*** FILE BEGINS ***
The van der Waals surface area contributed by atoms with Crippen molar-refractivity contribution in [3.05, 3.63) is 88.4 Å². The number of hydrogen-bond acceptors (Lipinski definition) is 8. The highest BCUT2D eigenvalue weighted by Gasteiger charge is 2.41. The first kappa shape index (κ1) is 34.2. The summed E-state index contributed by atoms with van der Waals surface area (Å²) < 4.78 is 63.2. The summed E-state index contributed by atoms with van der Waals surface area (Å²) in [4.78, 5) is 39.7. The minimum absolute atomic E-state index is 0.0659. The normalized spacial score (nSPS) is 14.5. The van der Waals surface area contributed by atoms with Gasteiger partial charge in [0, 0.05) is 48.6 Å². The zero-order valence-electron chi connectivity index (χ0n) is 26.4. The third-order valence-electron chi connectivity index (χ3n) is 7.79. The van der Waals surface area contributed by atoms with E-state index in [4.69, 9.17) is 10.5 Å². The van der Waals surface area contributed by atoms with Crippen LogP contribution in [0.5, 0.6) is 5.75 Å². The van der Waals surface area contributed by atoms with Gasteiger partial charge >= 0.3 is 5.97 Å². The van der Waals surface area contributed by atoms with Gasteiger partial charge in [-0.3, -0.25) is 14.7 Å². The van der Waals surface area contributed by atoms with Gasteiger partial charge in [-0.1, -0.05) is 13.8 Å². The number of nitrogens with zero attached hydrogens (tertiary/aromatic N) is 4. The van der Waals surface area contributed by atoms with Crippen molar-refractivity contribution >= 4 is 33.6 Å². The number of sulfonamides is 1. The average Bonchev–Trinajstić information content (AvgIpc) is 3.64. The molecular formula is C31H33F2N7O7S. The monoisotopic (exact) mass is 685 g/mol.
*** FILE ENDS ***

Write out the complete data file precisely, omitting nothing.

The van der Waals surface area contributed by atoms with Crippen molar-refractivity contribution in [3.05, 3.63) is 88.4 Å². The number of hydrogen-bond acceptors (Lipinski definition) is 8. The highest BCUT2D eigenvalue weighted by Gasteiger charge is 2.41. The first kappa shape index (κ1) is 34.2. The summed E-state index contributed by atoms with van der Waals surface area (Å²) < 4.78 is 63.2. The summed E-state index contributed by atoms with van der Waals surface area (Å²) in [4.78, 5) is 39.7. The minimum absolute atomic E-state index is 0.0659. The normalized spacial score (nSPS) is 14.5. The van der Waals surface area contributed by atoms with Gasteiger partial charge in [0, 0.05) is 48.6 Å². The zero-order valence-electron chi connectivity index (χ0n) is 26.4. The third-order valence-electron chi connectivity index (χ3n) is 7.79. The van der Waals surface area contributed by atoms with E-state index in [4.69, 9.17) is 10.5 Å². The van der Waals surface area contributed by atoms with Crippen LogP contribution in [0.5, 0.6) is 5.75 Å². The van der Waals surface area contributed by atoms with Gasteiger partial charge >= 0.3 is 5.97 Å². The van der Waals surface area contributed by atoms with Gasteiger partial charge in [-0.3, -0.25) is 14.7 Å². The van der Waals surface area contributed by atoms with Gasteiger partial charge in [-0.1, -0.05) is 13.8 Å². The number of nitrogens with zero attached hydrogens (tertiary/aromatic N) is 4. The van der Waals surface area contributed by atoms with Crippen molar-refractivity contribution >= 4 is 33.6 Å². The number of sulfonamides is 1. The average Bonchev–Trinajstić information content (AvgIpc) is 3.64. The molecular formula is C31H33F2N7O7S. The monoisotopic (exact) mass is 685 g/mol.